Monday, January 5, 2009

a tadpole amidst a sea of frogs.

I had a frighteningly eye-opening conversation with my dad a few days ago - a general summary of what he told me:

"You've made so much progress thus far, but I can't understand how you'll possibly survive in the work world. You forget appointments, you're disorganized, and you are stuck in these one-sided generalizations about work. The frustrating thing is, though that you refuse to acknowledge them and work on these issues. You're driving yourself into a deep hole, _______ - you're creating a handicap for yourself where you'll be incapable of working."

Now I'm not a religious person, but let me pray to God that none of this is true. I've had such big dreams for years, and if his words are entirely accurate, and I do nothing about this, then I will be incapable of accomplishing those big dreams. I've been pushing myself through school my entire life to get to where I'll be within 5-10 years, and if all of my efforts thus far turn out to be completely fruitless, then what am I to do?

I hate to admit it, but I do see some fact behind his words. He means well (even though the general statement above is a bit harsh) and he wants nothing but the best for me. Let's face it: I'm awful on the phone, I have difficulty schedueling appointments and calling back people (and furthermore, knowing when to do so), and I can't understand people's expectations unless they explicitly tell me what these expectations are. This may cause a number of problems with employers in the future, you know? 

Of course, I would ideally like to run my own business to not be beat down by a higher authority (this is what gets to me), but doing this even involves skills that I don't yet have. I'm taking my traits into consideration when doing this - and it really is possible - a solitary environment where I'm surrounded by my own creativity and a few close employees and business partners is really all I need.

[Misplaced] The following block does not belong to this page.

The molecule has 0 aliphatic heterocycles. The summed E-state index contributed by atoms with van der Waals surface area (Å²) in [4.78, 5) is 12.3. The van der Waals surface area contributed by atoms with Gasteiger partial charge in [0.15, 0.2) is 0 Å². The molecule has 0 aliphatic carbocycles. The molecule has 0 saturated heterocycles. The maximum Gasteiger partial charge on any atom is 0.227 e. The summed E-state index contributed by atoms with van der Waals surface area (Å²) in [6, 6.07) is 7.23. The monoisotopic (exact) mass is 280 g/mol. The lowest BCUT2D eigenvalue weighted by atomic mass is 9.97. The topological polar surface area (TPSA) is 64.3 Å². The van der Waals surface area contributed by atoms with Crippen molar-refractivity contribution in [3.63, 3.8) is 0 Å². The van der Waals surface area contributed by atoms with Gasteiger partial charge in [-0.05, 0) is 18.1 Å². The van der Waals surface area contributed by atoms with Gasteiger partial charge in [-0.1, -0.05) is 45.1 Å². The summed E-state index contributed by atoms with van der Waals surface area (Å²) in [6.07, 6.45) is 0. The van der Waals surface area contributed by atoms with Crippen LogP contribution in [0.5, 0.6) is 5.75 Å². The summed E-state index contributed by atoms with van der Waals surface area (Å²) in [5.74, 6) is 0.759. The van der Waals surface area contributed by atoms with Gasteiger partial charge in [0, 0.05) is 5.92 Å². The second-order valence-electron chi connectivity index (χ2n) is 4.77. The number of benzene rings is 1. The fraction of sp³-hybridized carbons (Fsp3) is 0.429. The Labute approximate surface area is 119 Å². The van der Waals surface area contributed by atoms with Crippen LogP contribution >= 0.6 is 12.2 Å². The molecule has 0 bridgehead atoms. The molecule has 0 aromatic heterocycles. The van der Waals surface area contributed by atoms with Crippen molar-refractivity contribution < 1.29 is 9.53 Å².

Finding the success I will need to support myself, however, requires people and organizational skills I don't yet have. I really hope I get there. There's nothing wrong with recieving an SSI from the government but I would like to be able to say I've gotten this far on my own. I guess I'm stubborn in that sense, heh.

Maybe I will go to some of those Asperger's group meetings my dad keeps telling me about. I used to be terrified of them when I was younger, as it's taken me years to adjust to the idea of having Asperger's and standing out due to some of these traits. I'm still not completely adjusted now, but I think going to meetings like these will help me get there. I'm still young, so there's still time, right?

If I start now, hopefully I'll be okay. I would be interested in hearing about others' experiences with adjusting to the work world, if anyone reading this is interested in sharing. Ta-ta!


Gavin Bollard said...

The workforce is a strange thing and as young adults, we often feel that we can change the world.

Those plans usually all come crashing down around us once we realise that we have to work as part of a team. A team that usually won't have the same goals as us.

After all, idealistic goals are usually geared towards the greater good while business goals generally seek the greater profit.

In addition, many businesses have bureaucratic structures which ignore anything innovative on the basis that it is different.

The sad fact is that by the time you reach a position of power, you're usually a "corporate thinker" and the spark of innovation is gone.

Even aspies who do reach a certain level of power often find that they have to either relinquish that power or accept that others simply won't do the same quality work that they expect.

I'm sorry to crush some of your dreams but there's really not much hope, particularly for idealistic aspies, in the corporate world.

That's not to say that you won't be able to find a great and satisfying job or that you can't become one of the flukes (Bill Gates etc) which occasionally develop.

Set your sights on an achievable goal for your first years in the workforce and try not to stress out too much. Don't worry about trying to change the world... instead, find a way to enjoy what it can offer you.

LizzieK8 said...

Find a job that meets your needs rather than change yourself to meet the job's needs.

An Aspie acquaintance is a librarian. He works at a prison. He is "ordered" to have minimum contact with the inmates. A perfect job for him. He loves being a librarian and he gets to be one in place he doesn't have to deal with people.

Another person has a job in another library shelving and cleaning etc., after hours. Loves being around books, etc., doesn't have to deal with people.

At 56, let me tell you, find the job to suit you, don't spend years trying to change yourself to suit others. It doesn't least not for long.

Fleecy said...

A couple of things to keep in mind (and these are going to be incredibly general statements, since I don't know what kind of career type thing you have a goal of).